He served three years as Assistant United States District Attorney for Utah, being appointed and serving during 1885, and re-appointed in 1890 for that year, and again in 1891. In 1895 he was elected a member of the first State legislature on the Republican ticket. He is a member of the Alta, University, and Country clubs and the Princeton Club of New York. He is a member of the law firm of Henderson, Pierce, Critchlow & Barrette.

Mr. Critchlow's home is a comfortable and commodious residence at 430 Seventh East Street, Salt Lake City, Utah.

Cutler, John C.

John C. Cutler, second Governor of the State of Utah, was born in Sheffield, England, February 5, 1846, at which time his father was engaged as a manufacturer of cutlery, in Sheffield. The early boyhood of the Governor was spent in the city referred to, where he received the rudiments of a common school education. At twelve years of age, with an earnest desire to be self-supporting, he obtained a situation in the city of Manchester, in the wholesale house of S. & J. Watts & Co., which position he held until his eighteenth year, when he removed with his parents from England, locating, in 1864, in Utah.

After landing in New York, the family went by boat to Albany, thence by rail to St. Joseph, by boat up the Missouri River to a place called Wyoming, near Nebraska City, and by ox team from that place to Salt Lake City, arriving in the fall of the year named. During the first year of their residence in Utah, the boys of the family were engaged in the labor common to the time, including canyon work, farm work, etc.

The Governor commenced his commercial career in Utah by obtaining a clerkship in a business house. In 1877 he became agent and later on manager of the Provo Woolen Mills, and in 1885 he and his brothers, Thomas R., Heber S., and Joseph G., formed the firm of Cutler Bros. Co., and he also assisted in the establishing of beet sugar factories and other home manufacturing enterprises of Salt Lake City. In various of these companies he is still director.

Governor Cutler has always taken a lively interest in home manufacture. He was one of the first to make knit goods in Utah, a line of manufacture which his firm still follows with marked success, and he is largely interested also in the beet sugar industry. For years he was a director in the Deseret Agricultural and Manufacturing Society, which conducts the great State Fair each year with the aim of encouraging home manufacture by bringing Utah products prominently before the people. In these various capacities he is a large employer of labor; and if anything can be said to be his hobby, it is giving employment to home people and keeping money at home. He was also for some years trustee and treasurer of the L. D. S. University. In addition to his connection with the Cutler Bros. Company, Governor Cutler is identified with the Utah-Idaho Sugar Company and the Deseret National Bank. He is vice-president of the Beneficial Life Insurance Company, director in the Home Fire Insurance Company, Thatcher Bros. Banking Company, the Deseret Savings Bank, the First National Bank of Murray, the Bank of Randolph, Bank of Garland, the Utah County Light and Power Company, and the American Security Company, and president of Daynes Jewelry Company.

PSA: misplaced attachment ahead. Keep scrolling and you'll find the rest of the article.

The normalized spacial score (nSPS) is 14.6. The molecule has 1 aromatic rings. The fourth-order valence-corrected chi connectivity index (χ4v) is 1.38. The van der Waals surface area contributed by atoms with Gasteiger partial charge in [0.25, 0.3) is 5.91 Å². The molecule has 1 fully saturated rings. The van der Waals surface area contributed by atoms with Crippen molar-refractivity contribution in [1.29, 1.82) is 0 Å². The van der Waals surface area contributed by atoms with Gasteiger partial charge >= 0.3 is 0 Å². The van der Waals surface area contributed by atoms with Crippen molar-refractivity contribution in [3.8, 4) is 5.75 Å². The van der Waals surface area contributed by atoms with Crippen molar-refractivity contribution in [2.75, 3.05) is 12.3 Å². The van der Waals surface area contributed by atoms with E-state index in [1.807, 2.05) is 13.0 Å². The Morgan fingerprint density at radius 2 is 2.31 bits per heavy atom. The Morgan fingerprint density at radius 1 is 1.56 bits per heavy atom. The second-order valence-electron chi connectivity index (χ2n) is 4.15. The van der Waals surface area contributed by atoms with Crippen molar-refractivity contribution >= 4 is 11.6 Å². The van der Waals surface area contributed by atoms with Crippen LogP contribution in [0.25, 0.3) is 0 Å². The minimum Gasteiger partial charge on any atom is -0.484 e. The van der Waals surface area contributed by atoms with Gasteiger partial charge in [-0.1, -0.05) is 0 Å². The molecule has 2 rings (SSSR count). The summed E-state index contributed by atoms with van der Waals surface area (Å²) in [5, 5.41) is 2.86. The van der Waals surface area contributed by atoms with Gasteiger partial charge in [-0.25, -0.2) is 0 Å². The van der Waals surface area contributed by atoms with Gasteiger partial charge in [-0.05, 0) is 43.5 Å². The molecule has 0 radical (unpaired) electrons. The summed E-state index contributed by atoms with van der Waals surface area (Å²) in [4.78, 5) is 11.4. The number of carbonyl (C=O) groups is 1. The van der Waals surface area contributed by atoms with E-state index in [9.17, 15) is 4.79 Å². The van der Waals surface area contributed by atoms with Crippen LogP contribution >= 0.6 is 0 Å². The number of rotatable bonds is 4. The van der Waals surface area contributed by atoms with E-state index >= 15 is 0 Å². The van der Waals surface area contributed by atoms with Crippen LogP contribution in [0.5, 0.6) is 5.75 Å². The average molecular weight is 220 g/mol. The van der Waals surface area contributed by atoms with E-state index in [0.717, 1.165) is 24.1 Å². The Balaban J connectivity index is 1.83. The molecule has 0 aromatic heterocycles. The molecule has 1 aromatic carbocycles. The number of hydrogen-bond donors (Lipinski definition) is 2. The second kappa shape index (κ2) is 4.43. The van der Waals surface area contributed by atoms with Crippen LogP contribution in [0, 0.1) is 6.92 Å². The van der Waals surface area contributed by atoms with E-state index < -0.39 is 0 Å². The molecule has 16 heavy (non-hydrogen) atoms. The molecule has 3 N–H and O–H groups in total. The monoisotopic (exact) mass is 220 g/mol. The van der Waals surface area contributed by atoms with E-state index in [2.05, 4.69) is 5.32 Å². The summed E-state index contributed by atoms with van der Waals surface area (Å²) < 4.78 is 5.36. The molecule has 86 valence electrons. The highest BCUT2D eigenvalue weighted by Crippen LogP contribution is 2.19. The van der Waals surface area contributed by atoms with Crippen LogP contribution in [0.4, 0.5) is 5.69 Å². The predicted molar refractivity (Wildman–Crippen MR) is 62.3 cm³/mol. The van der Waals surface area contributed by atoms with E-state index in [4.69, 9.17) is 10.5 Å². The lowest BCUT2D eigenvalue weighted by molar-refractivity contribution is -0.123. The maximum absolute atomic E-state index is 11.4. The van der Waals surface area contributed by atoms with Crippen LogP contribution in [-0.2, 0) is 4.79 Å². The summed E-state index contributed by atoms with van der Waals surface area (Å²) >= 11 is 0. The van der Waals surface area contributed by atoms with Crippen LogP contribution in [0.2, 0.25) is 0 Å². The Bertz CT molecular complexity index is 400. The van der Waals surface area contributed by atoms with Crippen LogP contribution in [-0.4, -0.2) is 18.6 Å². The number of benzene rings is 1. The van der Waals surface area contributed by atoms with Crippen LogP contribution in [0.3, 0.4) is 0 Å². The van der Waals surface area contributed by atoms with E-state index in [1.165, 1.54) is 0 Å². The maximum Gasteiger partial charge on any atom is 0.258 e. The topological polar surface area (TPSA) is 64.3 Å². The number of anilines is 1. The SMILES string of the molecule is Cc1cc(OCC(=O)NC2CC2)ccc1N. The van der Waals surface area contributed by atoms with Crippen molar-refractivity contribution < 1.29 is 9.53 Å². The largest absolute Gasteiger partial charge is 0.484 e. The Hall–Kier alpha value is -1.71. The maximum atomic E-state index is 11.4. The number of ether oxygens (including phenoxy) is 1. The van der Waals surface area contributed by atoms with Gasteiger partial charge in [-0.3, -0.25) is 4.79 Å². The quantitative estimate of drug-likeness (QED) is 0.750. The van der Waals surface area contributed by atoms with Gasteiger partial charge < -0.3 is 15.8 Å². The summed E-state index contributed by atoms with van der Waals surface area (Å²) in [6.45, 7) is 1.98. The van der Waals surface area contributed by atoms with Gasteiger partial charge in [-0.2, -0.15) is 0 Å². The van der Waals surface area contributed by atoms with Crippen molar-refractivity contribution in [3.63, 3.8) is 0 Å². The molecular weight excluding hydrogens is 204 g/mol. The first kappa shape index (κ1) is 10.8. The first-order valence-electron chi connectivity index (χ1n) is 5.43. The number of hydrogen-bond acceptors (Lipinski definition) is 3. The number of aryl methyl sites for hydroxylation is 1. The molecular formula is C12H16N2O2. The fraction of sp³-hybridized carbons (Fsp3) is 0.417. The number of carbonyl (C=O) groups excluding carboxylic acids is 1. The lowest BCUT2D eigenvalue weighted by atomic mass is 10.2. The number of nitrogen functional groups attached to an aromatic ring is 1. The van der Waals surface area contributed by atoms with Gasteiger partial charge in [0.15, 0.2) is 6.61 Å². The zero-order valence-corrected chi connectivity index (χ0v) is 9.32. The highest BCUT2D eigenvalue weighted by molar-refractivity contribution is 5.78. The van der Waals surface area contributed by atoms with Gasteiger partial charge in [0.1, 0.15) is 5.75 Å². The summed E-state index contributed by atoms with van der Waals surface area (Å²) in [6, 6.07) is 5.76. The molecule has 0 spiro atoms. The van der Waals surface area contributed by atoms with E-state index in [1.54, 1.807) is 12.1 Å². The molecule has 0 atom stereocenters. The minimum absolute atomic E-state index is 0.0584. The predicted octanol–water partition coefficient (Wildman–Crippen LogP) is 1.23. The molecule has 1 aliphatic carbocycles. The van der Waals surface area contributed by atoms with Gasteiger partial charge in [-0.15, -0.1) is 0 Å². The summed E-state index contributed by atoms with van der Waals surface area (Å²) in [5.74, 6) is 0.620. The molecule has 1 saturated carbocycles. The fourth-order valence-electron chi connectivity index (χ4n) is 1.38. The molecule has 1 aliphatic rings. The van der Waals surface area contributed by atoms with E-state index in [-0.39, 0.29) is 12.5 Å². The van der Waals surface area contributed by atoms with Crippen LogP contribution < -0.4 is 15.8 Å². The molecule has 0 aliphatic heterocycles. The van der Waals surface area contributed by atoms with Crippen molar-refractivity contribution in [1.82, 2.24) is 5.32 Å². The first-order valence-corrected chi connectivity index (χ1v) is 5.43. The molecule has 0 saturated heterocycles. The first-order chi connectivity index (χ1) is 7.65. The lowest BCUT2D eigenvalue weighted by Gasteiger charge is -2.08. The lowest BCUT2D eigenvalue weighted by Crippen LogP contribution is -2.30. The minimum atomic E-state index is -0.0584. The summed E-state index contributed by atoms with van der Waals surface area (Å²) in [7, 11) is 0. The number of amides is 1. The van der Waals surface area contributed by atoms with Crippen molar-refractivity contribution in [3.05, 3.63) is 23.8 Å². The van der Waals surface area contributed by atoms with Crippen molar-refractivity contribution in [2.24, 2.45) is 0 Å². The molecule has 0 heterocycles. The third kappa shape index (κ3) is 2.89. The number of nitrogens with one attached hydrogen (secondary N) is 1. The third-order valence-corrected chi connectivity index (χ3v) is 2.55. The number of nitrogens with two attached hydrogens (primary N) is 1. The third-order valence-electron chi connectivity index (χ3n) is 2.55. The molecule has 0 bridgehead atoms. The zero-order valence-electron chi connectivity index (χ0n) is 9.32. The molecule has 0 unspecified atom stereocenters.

The Governor is a member of the Board of Governors of the Commercial Club, and a member of the Alta Club, both of Salt Lake City. He was married in 1871 to Miss Elizabeth Taylor, and from the union seven children, four sons and three daughters, have been born. Of the sons, John C., Jr., is a prominent stock broker, Herbert E. is manager of Cutler Bros. Company, and Alfred T. is assistant manager of that firm. Of the daughters, Elizabeth is the wife of Edward E. Jenkins.

In politics, Governor Cutler has been an earnest Republican since national party lines were formed in Utah. He has not been a seeker after political office, on account of the close, urgent attention required in his private business. Yet he has found some time to give to public affairs. From 1884 till 1890 he was clerk of Salt Lake County and ex-officio clerk of the Probate Court. For a number of years he acted as United States Jury Commissioner. In 1904 his friends prevailed on him to become a candidate for the Republican nomination for Governor. Mindful of the high honor involved in being chief executive of an important State, he accepted the nomination and was elected in November, 1904.

Cunningham, J. A.

The story of the rise of Utah from a desert to one of the greatest wealth centers of the Union naturally involves an account of numerous important citizens who have assisted in this evolution process, and who have benefited themselves generously while working out the destiny of the region. Such a person is James A. Cunningham, one of the best known mining and business men of Salt Lake City.

Mr. Cunningham was born at Quincy, Illinois, on June 14, 1842. His father was a well-to-do farmer, his mother was Lucinda Rawlins, of Bedford, Indiana. The Cunningham family lived in Illinois until James was five years old, then they removed to the State of Iowa. The elder Cunningham took a large tract of farming territory located about twenty miles above Council Bluffs, where the family lived until the spring of 1848, when all faced the West on a long and tedious wagon journey to Utah. This part of Mr. Cunningham's life is indelibly impressed on his mind, although the party passed across the plains and mountains without untoward incident. Only once did the Indians interfere with progress, and a liberal distribution among them of tobacco and foodstuffs quickly secured safe passage through their lines.